Our house had become a revolving door to well-meaning strangers who would come and stand in our living room and tell us things that we already knew. Things that any engaged, self-respecting, non-mouth-breathing parent already knew. We were being seen by a spectrum of humanity ranging from well-schooled licensed therapists to people who seemed to have little education but could call themselves nurses. We were literally told by one unkempt individual about the importance of “tummy time,” as if it were a radical new concept in infant physical development that we needed to be made aware of.
I winced at this and my eyes spun backward in my head while I began forming the notion that we had been farmed out by our hospital and fed to some system that preys on either the ignorant or the scared shitless or both and that, in the undertaking, Lucy had become a little money train for a vast medical conglomerate. One that had now been given a carte blanch mandate with which they could prolifically bill our giant, faceless health insurance company.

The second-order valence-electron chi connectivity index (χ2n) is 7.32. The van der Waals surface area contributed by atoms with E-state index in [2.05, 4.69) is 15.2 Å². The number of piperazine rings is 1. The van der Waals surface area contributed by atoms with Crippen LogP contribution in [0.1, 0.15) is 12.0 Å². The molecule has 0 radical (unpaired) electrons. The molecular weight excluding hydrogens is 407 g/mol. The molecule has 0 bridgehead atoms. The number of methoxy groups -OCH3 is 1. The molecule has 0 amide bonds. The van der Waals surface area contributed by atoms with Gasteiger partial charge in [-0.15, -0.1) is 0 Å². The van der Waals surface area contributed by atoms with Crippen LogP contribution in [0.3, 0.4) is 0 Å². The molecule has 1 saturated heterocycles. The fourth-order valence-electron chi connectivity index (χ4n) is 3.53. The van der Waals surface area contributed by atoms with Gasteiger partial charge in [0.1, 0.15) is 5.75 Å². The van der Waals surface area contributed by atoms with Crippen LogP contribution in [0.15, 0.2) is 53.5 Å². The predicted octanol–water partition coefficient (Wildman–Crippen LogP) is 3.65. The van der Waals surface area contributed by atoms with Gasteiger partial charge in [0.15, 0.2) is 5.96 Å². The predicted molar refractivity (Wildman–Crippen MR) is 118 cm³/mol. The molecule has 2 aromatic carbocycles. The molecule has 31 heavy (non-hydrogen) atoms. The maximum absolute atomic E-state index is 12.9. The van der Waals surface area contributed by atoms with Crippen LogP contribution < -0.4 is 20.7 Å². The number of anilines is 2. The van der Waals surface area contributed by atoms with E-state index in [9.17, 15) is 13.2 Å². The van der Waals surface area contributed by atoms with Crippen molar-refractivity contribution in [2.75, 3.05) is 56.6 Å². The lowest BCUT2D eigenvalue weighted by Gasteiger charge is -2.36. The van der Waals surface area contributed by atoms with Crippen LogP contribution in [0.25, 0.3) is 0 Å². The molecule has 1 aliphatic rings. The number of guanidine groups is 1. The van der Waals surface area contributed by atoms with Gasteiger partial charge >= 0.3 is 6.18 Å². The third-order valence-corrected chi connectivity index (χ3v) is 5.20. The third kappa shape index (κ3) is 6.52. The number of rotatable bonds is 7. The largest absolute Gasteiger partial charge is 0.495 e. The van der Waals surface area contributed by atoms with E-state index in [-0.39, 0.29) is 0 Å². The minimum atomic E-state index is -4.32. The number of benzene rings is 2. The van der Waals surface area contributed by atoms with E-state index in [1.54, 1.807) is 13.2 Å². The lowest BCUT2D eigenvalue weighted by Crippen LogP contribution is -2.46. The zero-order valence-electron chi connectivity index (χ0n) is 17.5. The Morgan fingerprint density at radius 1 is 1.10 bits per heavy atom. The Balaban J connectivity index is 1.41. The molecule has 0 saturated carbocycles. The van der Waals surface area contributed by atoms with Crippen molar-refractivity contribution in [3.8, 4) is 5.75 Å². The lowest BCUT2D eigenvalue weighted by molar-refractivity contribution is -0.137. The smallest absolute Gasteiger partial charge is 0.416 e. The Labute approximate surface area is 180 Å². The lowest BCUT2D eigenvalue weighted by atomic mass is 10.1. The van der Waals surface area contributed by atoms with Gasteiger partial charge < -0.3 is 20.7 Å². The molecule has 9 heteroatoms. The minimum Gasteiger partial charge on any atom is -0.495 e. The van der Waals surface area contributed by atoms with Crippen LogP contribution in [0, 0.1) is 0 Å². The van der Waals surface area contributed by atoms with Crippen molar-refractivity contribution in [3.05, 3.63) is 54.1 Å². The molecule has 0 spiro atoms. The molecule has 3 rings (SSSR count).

What we did not know, and what would become oh-so clear by contrast in time, was that the home health provider we were referred to by the nurse at St. Elsewhere did not specialize in pediatric patients. They were a large, general provider based in San Antonio that saw pediatric patients along with all their others, which we venture to guess were overwhelmingly geriatric. The whole frustrating experience can be distilled down to a bad referral. Thanks again, St. Elsewhere.